At last funding announced… $3.46 milllion for Dimboola and Jeparit weirs
“THRILLED to the back teeth” is how Hindmarsh Shire Council CEO Dean Miller described his feeling of elation after the Victorian State Government announced this week that it will fully fund rebuilding of the Dimboola weir, and repair the Jeparit weir, badly damaged by record floods in January 2011.
State Treasurer, Kim Wells announcing the funding said the grant of $3,46M would repair the weir walls and revitalise the areas for community use.
“The floods in the Wimmera River caused substantial damage to the weir structures, including the walkways, handrails and gates, as well as eroding the river banks where the flood waters overflowed,” Mr Wells said.
“At Dimboola, a more resilient structure will be built that can withstand large floods that may occur in the future.”
Member for Lowan Hugh Delahunty said the Dimboola weir, which was constructed last century, had traditionally provided water to the Dimboola township.
“The weir pool is now a hub of activity with families and tourists using it for recreational activities,” Mr Delahunty said.
“By undertaking these important repairs, we are making sure the weir pool can continue to host events such as the annual rowing regatta, held in November.”
Mr Miller said, “it has been a marathon effort to get to this point as there have been numerous and complicated issues with insurance over the last 18 months. The main impediment to progress of the repairs has been ownership issues, the weir being owned by GWMW and the abutments being on Council land.”
“The federal government would fund repairs to Council assets but not GWMW property and then the insurers would not come to the party over the repairs due to definitions of whether the structures were a dam or a weir,” he said.
“We lobbied everyone, and every organisation possible, and had strong support from both our federal member John Forrest and Hugh Delahunty at state level. At the end of the day the State Government has come to the party and we are most thankful to them and to see the issue finally resolved,” Mr Miller said.
Dimboola Town Committee president, Phil Colquhoun said yesterday, “We are truly delighted with the announcement, it’s been far too long coming, but it is great news.”
“The new spillway, we hope (if it is set at the right level), will help alleviate future potential blockages and that the walkway will be designed in such a way that it can be quickly removed to prevent the log jam that initially caused all this damage and raised the water level to the height it did unnecessarily, leading to much damage,” Mr Colquhoun said.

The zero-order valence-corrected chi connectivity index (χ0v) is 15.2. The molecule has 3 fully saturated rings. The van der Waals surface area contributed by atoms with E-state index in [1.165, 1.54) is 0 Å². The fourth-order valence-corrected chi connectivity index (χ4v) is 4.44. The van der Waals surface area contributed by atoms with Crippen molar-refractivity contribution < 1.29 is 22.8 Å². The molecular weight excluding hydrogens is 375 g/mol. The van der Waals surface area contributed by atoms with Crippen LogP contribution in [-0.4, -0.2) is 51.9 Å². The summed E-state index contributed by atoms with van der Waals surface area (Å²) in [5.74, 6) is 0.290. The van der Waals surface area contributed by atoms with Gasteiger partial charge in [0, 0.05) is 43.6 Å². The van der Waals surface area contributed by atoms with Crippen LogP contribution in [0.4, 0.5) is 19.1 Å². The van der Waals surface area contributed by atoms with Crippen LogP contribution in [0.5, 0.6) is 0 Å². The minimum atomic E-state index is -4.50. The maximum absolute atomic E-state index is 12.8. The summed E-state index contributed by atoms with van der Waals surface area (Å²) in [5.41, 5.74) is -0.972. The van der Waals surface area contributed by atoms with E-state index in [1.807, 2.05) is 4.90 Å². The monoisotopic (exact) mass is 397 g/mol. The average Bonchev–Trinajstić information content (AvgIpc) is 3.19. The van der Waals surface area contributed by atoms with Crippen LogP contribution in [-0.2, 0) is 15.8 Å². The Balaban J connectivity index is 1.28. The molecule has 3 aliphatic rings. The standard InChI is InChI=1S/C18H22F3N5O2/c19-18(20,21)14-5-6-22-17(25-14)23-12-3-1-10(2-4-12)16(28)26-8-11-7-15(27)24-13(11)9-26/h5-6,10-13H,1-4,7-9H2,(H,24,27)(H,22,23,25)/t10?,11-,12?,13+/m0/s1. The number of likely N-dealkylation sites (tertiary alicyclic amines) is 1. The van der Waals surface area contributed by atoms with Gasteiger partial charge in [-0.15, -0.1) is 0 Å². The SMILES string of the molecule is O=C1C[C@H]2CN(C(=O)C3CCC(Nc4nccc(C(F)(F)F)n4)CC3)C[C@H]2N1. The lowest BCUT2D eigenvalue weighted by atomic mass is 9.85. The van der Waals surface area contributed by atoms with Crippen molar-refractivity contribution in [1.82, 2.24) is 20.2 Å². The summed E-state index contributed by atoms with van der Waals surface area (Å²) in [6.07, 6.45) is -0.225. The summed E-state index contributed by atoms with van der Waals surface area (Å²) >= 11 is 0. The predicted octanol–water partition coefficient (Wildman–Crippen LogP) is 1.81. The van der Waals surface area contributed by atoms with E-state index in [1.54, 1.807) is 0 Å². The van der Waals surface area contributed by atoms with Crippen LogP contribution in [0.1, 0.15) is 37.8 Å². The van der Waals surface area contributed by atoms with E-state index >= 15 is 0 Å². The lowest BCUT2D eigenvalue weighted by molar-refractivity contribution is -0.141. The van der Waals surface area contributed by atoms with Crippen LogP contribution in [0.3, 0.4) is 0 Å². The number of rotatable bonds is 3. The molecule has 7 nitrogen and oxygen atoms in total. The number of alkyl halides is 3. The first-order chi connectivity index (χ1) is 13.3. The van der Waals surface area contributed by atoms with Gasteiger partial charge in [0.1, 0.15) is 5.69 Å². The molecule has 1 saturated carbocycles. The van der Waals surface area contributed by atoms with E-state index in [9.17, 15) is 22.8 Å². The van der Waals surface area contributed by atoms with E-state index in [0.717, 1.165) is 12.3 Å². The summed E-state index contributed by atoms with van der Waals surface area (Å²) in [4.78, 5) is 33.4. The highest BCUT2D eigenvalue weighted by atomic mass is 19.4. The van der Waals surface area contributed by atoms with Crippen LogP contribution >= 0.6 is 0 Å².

It is anticipated that the repair works will commence in April this year, when the river level is expected to be at its lowest. There are currently two schools of thought as to how the Dimboola weir project will be undertaken, one is to build a “coffer” wall (from clay) in front of the worksite, the other to release water from the weir pool and have a dry area, while work progresses, and the pool be refilled from an environmental flow.
“We will need to have a commitment from the authority that the many hundreds of megalitres of water would be guaranteed to be available to refill the lake however, before we went down that path.”
“The other issue that needs to be considered is to be prepared for flood mitigation in case of flooding while the work progresses. We would only have five days (notice) to enable floodwaters to be released through the site, so that is also an important consideration in how the project would be undertaken,” Mr Miller said.
Work on the new/refurbished weir will involve strengthening the abutment (that was badly eroded during the flood) with ‘sheet piling’ filled with concrete on the west embankment, repair of the flume gates, the installation of new handrails and a walkway fitted with a transport system for the removal of the gates. A new five to ten metre spillway is also to be installed over the west abutment and a new solar powered operating system is also to be fitted.
The Coalition Government has funded the repairs under Victoria’s Natural Disaster Financial Assistance scheme.
“The scheme allows local councils to seek reimbursement for eligible expenditure incurred from the repair and restoration of essential public assets,” Mr Wells said.